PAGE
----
siok | Feb 27, 2022 |
Joel Gardner gave me this book
  marthahurst | Jan 12, 2022 |
This is a phenomenal book - it is able to show the system of oppression in Nazi Germany at a level that makes it clear how much courage it took for anyone to show the smallest of resistance - and how such resistance has ripple effects around them that pulls any and all of their family, friends, colleagues, acquaintances in. It is able to show the pathetic meanness of human beings who exploit others without second thought - and that of those who don't think at all. If you want to know what it feels like to live in a country where neighbors spy on each other, where it is rewarded to report people to the police without evidence, for ridiculous infractions, you should read this book. After all, there is now at least one state in the U.S. where this is going to be perfectly fine to do. ( )
  WiebkeK | Nov 26, 2021 |
Despite the title and the fact that the novel is about Nazi era Berliners and the terrible fates of all who attempt to defy the Party it is surprisingly uplifting and hopeful, even funny. It's written in a style reminiscent of a spy-intrigue novel but there are many more layers of deeper meaning than your typical spy novel. There's a motley cast of characters and each person and their story is extremely well developed. Initially the reader can easily see each character as a good guy or a bad guy, but these lines get very blurred as we realize the power the Nazi Party has over everyone's actions and thoughts. They are all victims in different ways. Ultimately it's a tale of totalitarianism and its effects on every day people. ( )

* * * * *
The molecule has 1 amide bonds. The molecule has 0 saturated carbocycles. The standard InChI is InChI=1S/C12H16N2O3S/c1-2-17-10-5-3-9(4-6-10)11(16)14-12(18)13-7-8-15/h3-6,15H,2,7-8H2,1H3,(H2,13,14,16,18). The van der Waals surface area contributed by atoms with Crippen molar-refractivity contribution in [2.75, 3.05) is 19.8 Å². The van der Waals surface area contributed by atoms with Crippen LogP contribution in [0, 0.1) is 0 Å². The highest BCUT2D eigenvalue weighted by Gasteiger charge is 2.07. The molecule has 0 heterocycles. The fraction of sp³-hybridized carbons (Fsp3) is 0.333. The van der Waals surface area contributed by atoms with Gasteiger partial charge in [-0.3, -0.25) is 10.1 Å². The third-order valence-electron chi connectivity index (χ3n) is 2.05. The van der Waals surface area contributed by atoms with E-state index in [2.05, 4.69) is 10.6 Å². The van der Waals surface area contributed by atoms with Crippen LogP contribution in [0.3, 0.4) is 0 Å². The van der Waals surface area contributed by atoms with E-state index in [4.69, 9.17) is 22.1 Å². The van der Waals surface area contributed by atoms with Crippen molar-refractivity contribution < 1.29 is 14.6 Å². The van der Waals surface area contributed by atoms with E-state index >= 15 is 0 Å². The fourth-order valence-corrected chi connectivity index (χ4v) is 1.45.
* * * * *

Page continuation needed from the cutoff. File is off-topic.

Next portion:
technodiabla | Sep 2, 2021 |
Showing 1-5 of 128 (next | show all)
Every Man Dies Alone is a good book, a readable, suspense-driven novel from an author who a) knew what he was doing when it came to writing commercial fiction, and b) had lived through, and so knew intimately, the period he was writing about. This is an extraordinary combination. I hesitate to use a word like "serendipity," but cruelly enough, that's exactly what it was.
added by MidnightDreamer | editGlobe and mail (Jul 30, 2009)
To read “Every Man Dies Alone,” Fallada’s testament to the darkest years of the 20th century, is to be accompanied by a wise, somber ghost who grips your shoulder and whispers into your ear: “This is how it was. This is what happened.”

» Add other authors (87 possible)

Author nameRoleType of authorWork?Status
Hans Falladaprimary authorall editionscalculated
Coisson, ClaraTranslatorsecondary authorsome editionsconfirmed
Guidall, GeorgeNarratorsecondary authorsome editionsconfirmed